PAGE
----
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.32 VS .36

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I wrangled up a .32 Green Mtn drop in for my TC Hawken years ago and it’s a dream to shoot. Front heavy as all get out though so it’s more better on a bench rest than hauling through the woods to hunt.
Where I live opportunity to hunt squirrels and rabbits is pretty much non-existent.

I worked in Missouri in the late 70's and early 80's where I got a taste of squirrel and cottontail hunting. Later, in Montana, I spent considerable time chasing Western cotttails but mostly with .22 handguns. I did shoot several with a .45 caplock Beaver Lodge and a few with a .36 flintlock but that's been about it. This being said since that time, and having no real use for them, I've added .32's and .36's to my collection. I've spent more time with the .32 than the .36 guns. However, lately I've been shooting a caplock .36 with a second waiting in the wings for my next trip to the range, another Beaver Lodge rifle.

I'm planning a reunion trip to my former Montana hunting grounds this coming Fall and hoping to run into a good crop of rabbits to shoot with a muzzleloader.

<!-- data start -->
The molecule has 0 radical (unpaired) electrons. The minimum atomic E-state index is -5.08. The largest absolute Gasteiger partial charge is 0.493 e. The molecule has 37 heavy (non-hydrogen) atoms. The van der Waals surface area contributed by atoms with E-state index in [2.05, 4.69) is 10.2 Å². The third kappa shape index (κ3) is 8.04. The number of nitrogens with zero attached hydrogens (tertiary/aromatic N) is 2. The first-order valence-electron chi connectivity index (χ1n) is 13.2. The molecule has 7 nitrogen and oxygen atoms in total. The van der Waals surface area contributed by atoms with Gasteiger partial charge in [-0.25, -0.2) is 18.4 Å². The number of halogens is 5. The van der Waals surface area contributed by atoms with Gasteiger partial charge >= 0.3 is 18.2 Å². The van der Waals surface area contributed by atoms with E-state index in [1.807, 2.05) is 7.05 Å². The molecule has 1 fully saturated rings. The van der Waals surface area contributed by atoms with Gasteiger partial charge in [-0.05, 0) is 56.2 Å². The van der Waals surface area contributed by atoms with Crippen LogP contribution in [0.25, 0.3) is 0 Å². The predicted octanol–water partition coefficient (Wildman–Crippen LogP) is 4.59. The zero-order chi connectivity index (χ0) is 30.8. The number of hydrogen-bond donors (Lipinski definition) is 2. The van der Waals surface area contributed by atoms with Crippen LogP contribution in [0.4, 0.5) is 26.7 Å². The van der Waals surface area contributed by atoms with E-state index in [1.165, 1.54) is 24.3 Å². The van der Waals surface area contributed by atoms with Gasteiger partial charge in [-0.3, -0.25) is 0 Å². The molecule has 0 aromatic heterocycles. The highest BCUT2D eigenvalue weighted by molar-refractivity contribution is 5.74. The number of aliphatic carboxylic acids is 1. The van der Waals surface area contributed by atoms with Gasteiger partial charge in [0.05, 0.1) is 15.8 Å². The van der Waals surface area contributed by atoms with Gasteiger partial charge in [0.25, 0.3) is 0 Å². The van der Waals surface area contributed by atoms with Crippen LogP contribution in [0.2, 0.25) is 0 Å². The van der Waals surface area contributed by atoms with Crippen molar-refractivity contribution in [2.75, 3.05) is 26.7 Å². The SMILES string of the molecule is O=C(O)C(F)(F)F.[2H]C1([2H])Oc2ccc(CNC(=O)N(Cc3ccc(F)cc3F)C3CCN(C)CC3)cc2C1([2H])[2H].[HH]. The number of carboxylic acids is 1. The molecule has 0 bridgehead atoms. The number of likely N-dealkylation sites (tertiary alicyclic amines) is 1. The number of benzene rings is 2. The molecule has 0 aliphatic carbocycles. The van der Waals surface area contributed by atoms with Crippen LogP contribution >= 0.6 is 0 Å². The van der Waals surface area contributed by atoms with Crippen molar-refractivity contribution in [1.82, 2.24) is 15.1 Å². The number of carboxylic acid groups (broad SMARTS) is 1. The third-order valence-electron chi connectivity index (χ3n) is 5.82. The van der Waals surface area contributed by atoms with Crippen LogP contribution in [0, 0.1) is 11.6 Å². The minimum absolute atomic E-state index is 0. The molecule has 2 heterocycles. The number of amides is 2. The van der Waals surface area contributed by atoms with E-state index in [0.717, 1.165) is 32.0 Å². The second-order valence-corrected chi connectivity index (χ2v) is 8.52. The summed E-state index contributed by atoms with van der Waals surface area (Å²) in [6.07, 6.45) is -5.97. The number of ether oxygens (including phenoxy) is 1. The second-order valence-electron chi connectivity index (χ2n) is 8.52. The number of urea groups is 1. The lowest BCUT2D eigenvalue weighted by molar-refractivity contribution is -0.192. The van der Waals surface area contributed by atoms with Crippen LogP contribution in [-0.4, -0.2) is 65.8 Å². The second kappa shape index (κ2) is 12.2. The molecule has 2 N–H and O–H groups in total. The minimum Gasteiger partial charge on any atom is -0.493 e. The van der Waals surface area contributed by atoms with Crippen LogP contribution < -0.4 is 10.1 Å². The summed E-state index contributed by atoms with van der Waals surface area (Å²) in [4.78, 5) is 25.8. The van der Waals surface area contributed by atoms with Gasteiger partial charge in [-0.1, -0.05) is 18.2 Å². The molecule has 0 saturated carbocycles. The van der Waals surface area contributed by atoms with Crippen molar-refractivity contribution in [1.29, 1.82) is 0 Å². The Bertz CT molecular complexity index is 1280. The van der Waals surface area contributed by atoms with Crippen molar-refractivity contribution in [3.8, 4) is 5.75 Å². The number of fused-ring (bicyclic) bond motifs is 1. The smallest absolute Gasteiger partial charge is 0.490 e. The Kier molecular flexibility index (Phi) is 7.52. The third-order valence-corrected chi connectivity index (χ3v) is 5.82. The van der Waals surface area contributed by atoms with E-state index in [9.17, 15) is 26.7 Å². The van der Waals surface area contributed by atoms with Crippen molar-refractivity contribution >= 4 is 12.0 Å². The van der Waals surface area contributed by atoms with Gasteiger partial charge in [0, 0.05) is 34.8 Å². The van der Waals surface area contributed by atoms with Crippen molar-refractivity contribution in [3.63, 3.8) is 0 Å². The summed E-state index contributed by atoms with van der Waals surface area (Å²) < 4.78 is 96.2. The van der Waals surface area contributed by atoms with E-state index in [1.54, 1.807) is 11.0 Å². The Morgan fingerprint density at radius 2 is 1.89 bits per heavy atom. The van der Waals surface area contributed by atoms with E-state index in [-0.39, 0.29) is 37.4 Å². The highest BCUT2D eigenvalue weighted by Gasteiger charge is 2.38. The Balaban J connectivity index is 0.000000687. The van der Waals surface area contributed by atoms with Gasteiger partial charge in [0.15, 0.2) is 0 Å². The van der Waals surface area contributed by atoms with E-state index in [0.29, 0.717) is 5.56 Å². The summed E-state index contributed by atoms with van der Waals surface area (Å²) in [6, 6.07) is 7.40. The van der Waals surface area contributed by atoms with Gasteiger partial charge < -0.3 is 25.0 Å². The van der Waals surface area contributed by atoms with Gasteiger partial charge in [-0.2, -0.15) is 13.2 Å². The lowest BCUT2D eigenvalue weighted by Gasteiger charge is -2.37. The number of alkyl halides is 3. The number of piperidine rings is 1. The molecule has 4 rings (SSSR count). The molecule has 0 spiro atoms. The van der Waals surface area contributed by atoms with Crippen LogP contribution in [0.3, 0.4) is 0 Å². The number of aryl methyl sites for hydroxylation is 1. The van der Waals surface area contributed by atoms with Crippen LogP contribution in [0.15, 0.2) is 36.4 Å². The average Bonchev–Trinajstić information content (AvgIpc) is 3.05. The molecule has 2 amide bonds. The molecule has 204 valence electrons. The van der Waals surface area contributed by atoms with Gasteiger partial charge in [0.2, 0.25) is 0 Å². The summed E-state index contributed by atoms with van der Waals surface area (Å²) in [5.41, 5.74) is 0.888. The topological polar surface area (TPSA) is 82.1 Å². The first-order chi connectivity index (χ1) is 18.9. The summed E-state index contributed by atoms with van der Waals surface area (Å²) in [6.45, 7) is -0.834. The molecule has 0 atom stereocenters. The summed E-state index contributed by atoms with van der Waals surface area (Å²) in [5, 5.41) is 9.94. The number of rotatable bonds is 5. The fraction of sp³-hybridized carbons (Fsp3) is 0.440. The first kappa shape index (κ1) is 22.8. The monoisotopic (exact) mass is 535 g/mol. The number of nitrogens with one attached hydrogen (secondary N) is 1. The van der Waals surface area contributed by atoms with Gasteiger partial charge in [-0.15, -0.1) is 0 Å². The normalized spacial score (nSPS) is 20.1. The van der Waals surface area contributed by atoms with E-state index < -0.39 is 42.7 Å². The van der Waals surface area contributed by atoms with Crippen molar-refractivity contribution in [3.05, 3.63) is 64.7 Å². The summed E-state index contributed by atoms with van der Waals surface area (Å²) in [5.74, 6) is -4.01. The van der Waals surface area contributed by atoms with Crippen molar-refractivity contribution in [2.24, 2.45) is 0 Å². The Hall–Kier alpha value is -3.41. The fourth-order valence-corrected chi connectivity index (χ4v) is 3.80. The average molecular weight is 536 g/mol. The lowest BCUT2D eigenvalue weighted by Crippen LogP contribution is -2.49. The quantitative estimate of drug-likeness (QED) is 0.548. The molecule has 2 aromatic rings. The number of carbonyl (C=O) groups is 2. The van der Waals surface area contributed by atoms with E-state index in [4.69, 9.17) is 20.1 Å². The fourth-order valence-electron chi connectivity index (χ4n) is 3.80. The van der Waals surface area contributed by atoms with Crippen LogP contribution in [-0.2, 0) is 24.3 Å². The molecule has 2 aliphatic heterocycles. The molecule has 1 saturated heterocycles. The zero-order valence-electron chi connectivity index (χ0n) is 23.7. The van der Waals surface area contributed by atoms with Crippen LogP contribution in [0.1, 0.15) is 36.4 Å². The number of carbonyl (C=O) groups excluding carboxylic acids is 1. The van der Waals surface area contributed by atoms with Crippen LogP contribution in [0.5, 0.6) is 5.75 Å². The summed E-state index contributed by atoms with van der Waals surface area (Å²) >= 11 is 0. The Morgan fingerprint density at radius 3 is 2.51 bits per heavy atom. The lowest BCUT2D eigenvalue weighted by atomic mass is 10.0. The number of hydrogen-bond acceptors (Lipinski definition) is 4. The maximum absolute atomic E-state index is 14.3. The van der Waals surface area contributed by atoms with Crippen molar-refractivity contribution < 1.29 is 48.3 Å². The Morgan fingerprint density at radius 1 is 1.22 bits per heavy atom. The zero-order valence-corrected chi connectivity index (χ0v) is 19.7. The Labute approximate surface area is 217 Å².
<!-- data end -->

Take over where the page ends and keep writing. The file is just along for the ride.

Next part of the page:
I've been working with 20 to 35 grains of FFFG under a patched .350 ball with the first .36 I've been shooting. I'm getting pretty good results at 30 to 35 grains but it's not as accurate, yet, as a .32 Crockett I sold off about 5 years ago. Come to think of it that Crockett shot as well, maybe better, than the other .32's I kept in place of it.

Now that I've taken the long way around the barn my question is what kind charges are you folks shooting in your .36 caliber rifles?
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The thing that I like about 32 cal is that # 5 lead shot is a little loose but makes a nice round ball size for that caliber. A bag of lead shot goes a long way in a small bore gun.
What do you think about getting a .32 vs a .36 to teach a grandson to shoot muzzle loaders? He is just turning 7, his father and i would not actually start til he is at least 8. But obviously I want a small rifle with little recoil, it's no use teaching him to flinch.
all 5 of my kids had to build their own rifle for deer hunting they all built cva frontiers or traditions deer hunters this was when they were 6-7 years old and they started shooting off a tall set of sticks. the guns were all 50 caliber the target load was 15-20 grains of 3f and about a month before deer season we changed the charge to 35 grns and for hunting 70 grns point of impact was all minute of deer shots were kept under 60-70 yards we killed a lot of deer. my grand kids started younger and we bought a second stock that we sectioned the butt to be able to change the length of pull as they grew we just added the pieces back on.